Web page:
I love Burma (Myanmar). Burma is one of the most important country in my life.
In order for the Myanmar regime to claim that democracy has taken root solidly in the country, it must release all political prisoners, reconcile itself with ethnic minorities and amend the Constitution, which provides legal foundation for the military’s rule.

--The Asahi Shimbun, Dec. 3
EDITORIAL: Myanmar must continue with political reforms toward true democracy

Aung San Suu Kyi, the iconic leader of Myanmar's (Burma's) pro-democracy movement, shook hands with U.S. Secretary of State Hillary Clinton and had a private dinner with her on Dec. 2 in Yangon (Rangoon), the country's commercial capital.

This would have been unimaginable just half a year ago.

After meeting with the country's new president, Thein Sein, Clinton praised the steps he has taken for political reform, including the release of political prisoners and dialogue with pro-democracy forces, and said the United States will consider upgrading diplomatic relations with Myanmar.

However, Clinton stopped short of explicitly referring to the possibility of lifting Washington’s economic sanctions against Myanmar, saying Thein Sein’s reforms had only just begun.

She also warned the regime against military cooperation with North Korea.

Clinton’s visit to Myanmar is the first step for President Barack Obama’s new security strategy, which defines the Asia-Pacific region as a “top priority.”

Having been under autocratic military rule for years, Mynamar is now making steady progress toward democracy.
This development can only be very beneficial to the United States and its allies.

But there is no room for unreserved optimism about the country’s current regime, whose key posts are occupied almost exclusively by former senior military officers.
Washington has good reason to think it would be premature to lift sanctions.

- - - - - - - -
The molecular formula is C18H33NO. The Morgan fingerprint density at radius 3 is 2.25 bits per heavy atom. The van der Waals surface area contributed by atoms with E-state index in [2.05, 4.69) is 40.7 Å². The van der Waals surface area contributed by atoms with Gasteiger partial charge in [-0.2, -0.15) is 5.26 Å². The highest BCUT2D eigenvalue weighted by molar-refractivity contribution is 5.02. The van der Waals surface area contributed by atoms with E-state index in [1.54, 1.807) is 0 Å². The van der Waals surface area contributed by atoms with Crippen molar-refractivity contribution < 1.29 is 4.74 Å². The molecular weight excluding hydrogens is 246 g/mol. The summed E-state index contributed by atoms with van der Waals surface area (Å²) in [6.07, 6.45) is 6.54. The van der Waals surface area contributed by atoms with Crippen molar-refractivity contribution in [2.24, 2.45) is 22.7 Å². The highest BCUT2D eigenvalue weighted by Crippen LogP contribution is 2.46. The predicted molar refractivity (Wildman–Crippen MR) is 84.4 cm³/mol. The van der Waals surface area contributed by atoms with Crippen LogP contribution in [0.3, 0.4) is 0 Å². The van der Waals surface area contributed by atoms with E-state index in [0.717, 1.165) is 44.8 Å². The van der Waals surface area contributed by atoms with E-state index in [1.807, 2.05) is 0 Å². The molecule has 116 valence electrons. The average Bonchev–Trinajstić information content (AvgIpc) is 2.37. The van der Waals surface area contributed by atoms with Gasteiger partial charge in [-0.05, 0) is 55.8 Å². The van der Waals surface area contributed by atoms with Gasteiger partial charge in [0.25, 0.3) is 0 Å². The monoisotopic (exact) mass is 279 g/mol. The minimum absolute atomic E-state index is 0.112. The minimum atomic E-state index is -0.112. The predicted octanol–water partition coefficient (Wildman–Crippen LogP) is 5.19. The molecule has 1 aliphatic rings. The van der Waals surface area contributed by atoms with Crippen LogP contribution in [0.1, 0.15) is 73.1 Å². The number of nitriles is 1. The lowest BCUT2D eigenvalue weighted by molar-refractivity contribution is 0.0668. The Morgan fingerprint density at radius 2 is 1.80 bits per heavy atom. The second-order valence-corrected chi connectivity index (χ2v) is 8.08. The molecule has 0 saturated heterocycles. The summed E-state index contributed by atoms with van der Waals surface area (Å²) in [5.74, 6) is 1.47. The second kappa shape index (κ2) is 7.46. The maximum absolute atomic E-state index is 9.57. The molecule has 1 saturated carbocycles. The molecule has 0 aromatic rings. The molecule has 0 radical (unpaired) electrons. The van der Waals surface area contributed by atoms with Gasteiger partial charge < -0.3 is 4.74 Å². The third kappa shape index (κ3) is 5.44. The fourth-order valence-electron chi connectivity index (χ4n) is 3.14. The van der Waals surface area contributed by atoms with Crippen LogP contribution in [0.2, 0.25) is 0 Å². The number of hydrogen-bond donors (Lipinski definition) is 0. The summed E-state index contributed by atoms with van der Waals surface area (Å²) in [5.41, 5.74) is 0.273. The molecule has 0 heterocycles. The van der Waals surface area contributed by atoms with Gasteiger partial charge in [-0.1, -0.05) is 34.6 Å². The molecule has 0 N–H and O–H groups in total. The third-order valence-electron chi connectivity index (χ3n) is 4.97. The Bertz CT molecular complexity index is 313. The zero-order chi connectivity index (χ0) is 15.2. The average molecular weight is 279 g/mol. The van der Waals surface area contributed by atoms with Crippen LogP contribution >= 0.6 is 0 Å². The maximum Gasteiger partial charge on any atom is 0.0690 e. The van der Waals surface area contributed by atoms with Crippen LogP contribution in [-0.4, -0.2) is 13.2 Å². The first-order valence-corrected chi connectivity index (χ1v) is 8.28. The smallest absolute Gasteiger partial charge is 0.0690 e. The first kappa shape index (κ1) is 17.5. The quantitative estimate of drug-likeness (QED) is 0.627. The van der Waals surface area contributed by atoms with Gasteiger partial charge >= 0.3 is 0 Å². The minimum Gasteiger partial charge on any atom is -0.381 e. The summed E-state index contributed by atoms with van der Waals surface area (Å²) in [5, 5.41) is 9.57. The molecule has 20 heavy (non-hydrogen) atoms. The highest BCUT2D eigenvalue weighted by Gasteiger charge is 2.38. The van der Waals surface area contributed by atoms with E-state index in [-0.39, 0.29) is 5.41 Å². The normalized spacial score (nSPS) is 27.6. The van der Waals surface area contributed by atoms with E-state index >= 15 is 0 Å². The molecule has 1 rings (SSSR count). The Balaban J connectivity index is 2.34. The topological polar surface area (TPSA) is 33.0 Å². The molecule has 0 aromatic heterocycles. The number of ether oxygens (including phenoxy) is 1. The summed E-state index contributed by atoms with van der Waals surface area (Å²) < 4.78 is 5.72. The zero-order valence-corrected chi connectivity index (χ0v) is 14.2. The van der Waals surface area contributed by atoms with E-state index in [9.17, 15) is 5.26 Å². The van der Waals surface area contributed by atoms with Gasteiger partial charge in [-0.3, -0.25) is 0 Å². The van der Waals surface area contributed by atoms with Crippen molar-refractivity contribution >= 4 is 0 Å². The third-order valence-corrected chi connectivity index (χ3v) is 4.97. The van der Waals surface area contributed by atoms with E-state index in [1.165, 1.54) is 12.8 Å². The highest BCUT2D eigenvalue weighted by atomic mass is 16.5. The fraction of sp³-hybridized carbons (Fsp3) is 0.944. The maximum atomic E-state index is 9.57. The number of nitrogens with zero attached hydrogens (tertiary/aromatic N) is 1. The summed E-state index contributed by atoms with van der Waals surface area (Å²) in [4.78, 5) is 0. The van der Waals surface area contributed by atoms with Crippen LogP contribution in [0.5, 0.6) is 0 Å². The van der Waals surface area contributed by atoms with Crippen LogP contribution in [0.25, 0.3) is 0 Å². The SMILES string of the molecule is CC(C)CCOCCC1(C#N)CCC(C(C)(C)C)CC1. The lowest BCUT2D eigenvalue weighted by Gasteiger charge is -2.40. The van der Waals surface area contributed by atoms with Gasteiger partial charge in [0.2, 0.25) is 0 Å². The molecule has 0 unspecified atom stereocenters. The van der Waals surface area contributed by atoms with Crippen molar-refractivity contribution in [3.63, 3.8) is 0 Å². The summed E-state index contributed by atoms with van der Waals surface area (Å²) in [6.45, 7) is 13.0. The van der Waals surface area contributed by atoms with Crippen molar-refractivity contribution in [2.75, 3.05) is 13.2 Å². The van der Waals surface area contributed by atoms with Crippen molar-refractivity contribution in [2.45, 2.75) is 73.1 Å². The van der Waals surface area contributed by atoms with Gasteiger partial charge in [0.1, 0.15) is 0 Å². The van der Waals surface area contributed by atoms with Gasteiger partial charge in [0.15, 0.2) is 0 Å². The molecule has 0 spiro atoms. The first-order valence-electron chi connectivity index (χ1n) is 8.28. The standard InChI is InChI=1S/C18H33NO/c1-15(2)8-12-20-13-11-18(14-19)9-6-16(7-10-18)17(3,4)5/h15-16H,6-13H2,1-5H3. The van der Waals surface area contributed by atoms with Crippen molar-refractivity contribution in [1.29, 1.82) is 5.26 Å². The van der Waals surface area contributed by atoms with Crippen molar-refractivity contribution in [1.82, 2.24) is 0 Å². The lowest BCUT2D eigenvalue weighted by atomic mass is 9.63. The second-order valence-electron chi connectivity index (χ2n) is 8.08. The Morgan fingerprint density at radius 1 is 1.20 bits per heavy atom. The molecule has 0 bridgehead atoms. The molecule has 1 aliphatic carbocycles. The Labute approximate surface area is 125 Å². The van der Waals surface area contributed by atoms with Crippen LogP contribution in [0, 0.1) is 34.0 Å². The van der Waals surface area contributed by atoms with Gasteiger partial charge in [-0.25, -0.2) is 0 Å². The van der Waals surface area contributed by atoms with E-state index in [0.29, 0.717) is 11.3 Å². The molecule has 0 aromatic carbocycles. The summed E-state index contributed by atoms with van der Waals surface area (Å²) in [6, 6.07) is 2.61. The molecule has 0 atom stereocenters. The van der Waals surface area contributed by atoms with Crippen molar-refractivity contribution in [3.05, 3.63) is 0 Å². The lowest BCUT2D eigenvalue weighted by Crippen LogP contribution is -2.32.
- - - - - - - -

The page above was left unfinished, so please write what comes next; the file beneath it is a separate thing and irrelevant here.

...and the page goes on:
The U.S. move is also intended as a warning to China, which has been increasing its influence over the geopolitically important Southeast Asian country.

While the United States has continued its economic sanctions against Myanmar, China has helped develop ports in southern parts of the country and is now building a pipeline to carry natural gas from a Myanmar port to China’s Yunnan province.

In September, however, Myanmar’s government decided to freeze construction of a dam in the north funded by aid from China.

The United States and other countries have welcomed the decision as a sign that Myanmar is reconsidering its unqualified pro-China foreign policy.

We, too, welcome the Myanmar government’s attempt to diversify its foreign policy focus and strike a balance between its relations with China and the United States if it contributes to the nation’s progress toward democracy.

Aung San Suu Kyi’s National League for Democracy (NLD) recently re-registered as a political party after a ban on the group was lifted.

Aung San Suu Kyi has also announced her intention to run for parliamentary by-elections to be held next year.

Some people in the pro-democracy camp question the wisdom of her decision, recalling how the ruling military junta refused to recognize the result of the 1990 general election, in which the NLD won a landslide victory. These skeptics also point out that the number of parliamentary seats that come up for contest in the forthcoming by-elections will be less than one-tenth of the total.

However, it is true that missing out on this opportunity would further muddy the party's political prospects.

It is easy to imagine that it was a difficult decision to make.

Aung San Suu Kyi must be looking beyond next year to a victory in the general election scheduled for 2015.

In order for the Myanmar regime to claim that democracy has taken root solidly in the country, it must release all political prisoners, reconcile itself with ethnic minorities and amend the Constitution, which provides legal foundation for the military’s rule.

We hope the nation’s new government will pluck up the courage to make such bold moves.

Foreign Minister Koichiro Gemba and Economy, Trade and Industry Minister Yukio Edano will both visit the country soon.

Tokyo should also watch carefully to see whether Myanmar is making steady progress toward democracy before it decides to supply aid to the country or expand bilateral economic ties with it.

by kiyoshimat | 2011-12-05 06:34 | 英字新聞

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